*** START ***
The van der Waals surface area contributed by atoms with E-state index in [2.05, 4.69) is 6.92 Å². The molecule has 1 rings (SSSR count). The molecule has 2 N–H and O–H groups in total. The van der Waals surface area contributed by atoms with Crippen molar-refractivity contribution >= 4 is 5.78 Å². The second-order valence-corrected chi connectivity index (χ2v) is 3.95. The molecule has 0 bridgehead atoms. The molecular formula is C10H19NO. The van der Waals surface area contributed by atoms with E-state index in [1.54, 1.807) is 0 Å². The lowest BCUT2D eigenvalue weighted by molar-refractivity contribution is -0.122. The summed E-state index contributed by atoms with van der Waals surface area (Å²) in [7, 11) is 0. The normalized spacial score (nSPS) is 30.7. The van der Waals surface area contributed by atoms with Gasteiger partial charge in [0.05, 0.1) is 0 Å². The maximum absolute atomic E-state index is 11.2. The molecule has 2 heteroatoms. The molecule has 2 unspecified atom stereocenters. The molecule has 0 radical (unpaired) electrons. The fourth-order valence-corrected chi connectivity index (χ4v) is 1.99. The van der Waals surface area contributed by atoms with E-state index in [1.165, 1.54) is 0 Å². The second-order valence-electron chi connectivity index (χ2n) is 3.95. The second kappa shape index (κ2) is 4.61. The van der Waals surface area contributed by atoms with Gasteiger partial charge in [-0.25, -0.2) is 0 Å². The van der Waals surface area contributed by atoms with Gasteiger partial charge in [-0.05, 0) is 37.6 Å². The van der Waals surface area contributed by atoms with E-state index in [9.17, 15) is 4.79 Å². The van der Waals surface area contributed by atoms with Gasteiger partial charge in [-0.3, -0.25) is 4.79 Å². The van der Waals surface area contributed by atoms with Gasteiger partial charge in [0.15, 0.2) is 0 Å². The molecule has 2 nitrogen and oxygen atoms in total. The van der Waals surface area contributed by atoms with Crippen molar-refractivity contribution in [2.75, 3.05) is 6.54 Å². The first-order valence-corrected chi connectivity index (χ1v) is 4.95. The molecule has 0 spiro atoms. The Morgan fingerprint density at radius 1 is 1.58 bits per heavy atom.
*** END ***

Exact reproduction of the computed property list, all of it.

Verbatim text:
The van der Waals surface area contributed by atoms with E-state index in [2.05, 4.69) is 6.92 Å². The molecule has 1 rings (SSSR count). The molecule has 2 N–H and O–H groups in total. The van der Waals surface area contributed by atoms with Crippen molar-refractivity contribution >= 4 is 5.78 Å². The second-order valence-corrected chi connectivity index (χ2v) is 3.95. The molecule has 0 bridgehead atoms. The molecular formula is C10H19NO. The van der Waals surface area contributed by atoms with E-state index in [1.54, 1.807) is 0 Å². The lowest BCUT2D eigenvalue weighted by molar-refractivity contribution is -0.122. The summed E-state index contributed by atoms with van der Waals surface area (Å²) in [7, 11) is 0. The normalized spacial score (nSPS) is 30.7. The van der Waals surface area contributed by atoms with Gasteiger partial charge in [0.05, 0.1) is 0 Å². The maximum absolute atomic E-state index is 11.2. The molecule has 2 heteroatoms. The molecule has 2 unspecified atom stereocenters. The molecule has 0 radical (unpaired) electrons. The fourth-order valence-corrected chi connectivity index (χ4v) is 1.99. The van der Waals surface area contributed by atoms with E-state index in [1.165, 1.54) is 0 Å². The second-order valence-electron chi connectivity index (χ2n) is 3.95. The second kappa shape index (κ2) is 4.61. The van der Waals surface area contributed by atoms with Gasteiger partial charge in [-0.25, -0.2) is 0 Å². The van der Waals surface area contributed by atoms with Gasteiger partial charge in [-0.05, 0) is 37.6 Å². The van der Waals surface area contributed by atoms with E-state index in [9.17, 15) is 4.79 Å². The van der Waals surface area contributed by atoms with Gasteiger partial charge in [-0.3, -0.25) is 4.79 Å². The van der Waals surface area contributed by atoms with Gasteiger partial charge in [0.15, 0.2) is 0 Å². The molecule has 2 nitrogen and oxygen atoms in total. The van der Waals surface area contributed by atoms with Crippen molar-refractivity contribution in [2.75, 3.05) is 6.54 Å². The first-order valence-corrected chi connectivity index (χ1v) is 4.95. The molecule has 0 spiro atoms. The Morgan fingerprint density at radius 1 is 1.58 bits per heavy atom.